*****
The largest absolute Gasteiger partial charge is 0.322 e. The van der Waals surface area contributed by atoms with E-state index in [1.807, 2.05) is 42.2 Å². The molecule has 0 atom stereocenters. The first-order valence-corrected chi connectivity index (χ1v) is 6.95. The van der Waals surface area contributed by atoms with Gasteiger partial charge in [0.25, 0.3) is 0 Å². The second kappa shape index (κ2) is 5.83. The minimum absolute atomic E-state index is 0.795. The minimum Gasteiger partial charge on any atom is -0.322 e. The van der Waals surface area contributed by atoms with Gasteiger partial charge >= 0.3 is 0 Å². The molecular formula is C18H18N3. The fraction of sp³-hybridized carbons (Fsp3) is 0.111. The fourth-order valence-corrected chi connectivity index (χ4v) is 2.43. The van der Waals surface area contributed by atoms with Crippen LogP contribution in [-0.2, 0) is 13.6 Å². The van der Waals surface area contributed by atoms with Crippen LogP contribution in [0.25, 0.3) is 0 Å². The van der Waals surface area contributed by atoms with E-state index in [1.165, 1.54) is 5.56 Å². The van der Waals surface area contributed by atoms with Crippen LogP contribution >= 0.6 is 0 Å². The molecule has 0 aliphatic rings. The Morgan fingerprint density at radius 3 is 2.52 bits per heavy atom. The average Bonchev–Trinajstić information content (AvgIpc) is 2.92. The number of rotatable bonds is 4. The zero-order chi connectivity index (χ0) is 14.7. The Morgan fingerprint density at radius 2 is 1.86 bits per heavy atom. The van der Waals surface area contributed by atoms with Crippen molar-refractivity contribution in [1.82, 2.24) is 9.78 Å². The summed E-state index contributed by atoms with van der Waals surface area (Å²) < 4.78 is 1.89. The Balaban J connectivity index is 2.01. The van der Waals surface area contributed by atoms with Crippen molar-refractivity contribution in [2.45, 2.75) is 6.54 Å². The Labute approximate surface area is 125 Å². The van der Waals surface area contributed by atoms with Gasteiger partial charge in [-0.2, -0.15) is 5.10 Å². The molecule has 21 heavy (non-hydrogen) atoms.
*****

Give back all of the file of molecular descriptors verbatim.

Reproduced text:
The largest absolute Gasteiger partial charge is 0.322 e. The van der Waals surface area contributed by atoms with E-state index in [1.807, 2.05) is 42.2 Å². The molecule has 0 atom stereocenters. The first-order valence-corrected chi connectivity index (χ1v) is 6.95. The van der Waals surface area contributed by atoms with Gasteiger partial charge in [0.25, 0.3) is 0 Å². The second kappa shape index (κ2) is 5.83. The minimum absolute atomic E-state index is 0.795. The minimum Gasteiger partial charge on any atom is -0.322 e. The van der Waals surface area contributed by atoms with Gasteiger partial charge >= 0.3 is 0 Å². The molecular formula is C18H18N3. The fraction of sp³-hybridized carbons (Fsp3) is 0.111. The fourth-order valence-corrected chi connectivity index (χ4v) is 2.43. The van der Waals surface area contributed by atoms with Crippen LogP contribution in [-0.2, 0) is 13.6 Å². The van der Waals surface area contributed by atoms with Crippen LogP contribution in [0.25, 0.3) is 0 Å². The van der Waals surface area contributed by atoms with E-state index in [1.165, 1.54) is 5.56 Å². The van der Waals surface area contributed by atoms with Crippen LogP contribution >= 0.6 is 0 Å². The molecule has 0 aliphatic rings. The Morgan fingerprint density at radius 3 is 2.52 bits per heavy atom. The average Bonchev–Trinajstić information content (AvgIpc) is 2.92. The number of rotatable bonds is 4. The zero-order chi connectivity index (χ0) is 14.7. The Morgan fingerprint density at radius 2 is 1.86 bits per heavy atom. The van der Waals surface area contributed by atoms with Crippen molar-refractivity contribution in [1.82, 2.24) is 9.78 Å². The summed E-state index contributed by atoms with van der Waals surface area (Å²) < 4.78 is 1.89. The Balaban J connectivity index is 2.01. The van der Waals surface area contributed by atoms with Crippen molar-refractivity contribution in [2.45, 2.75) is 6.54 Å². The Labute approximate surface area is 125 Å². The van der Waals surface area contributed by atoms with Gasteiger partial charge in [-0.2, -0.15) is 5.10 Å². The molecule has 21 heavy (non-hydrogen) atoms.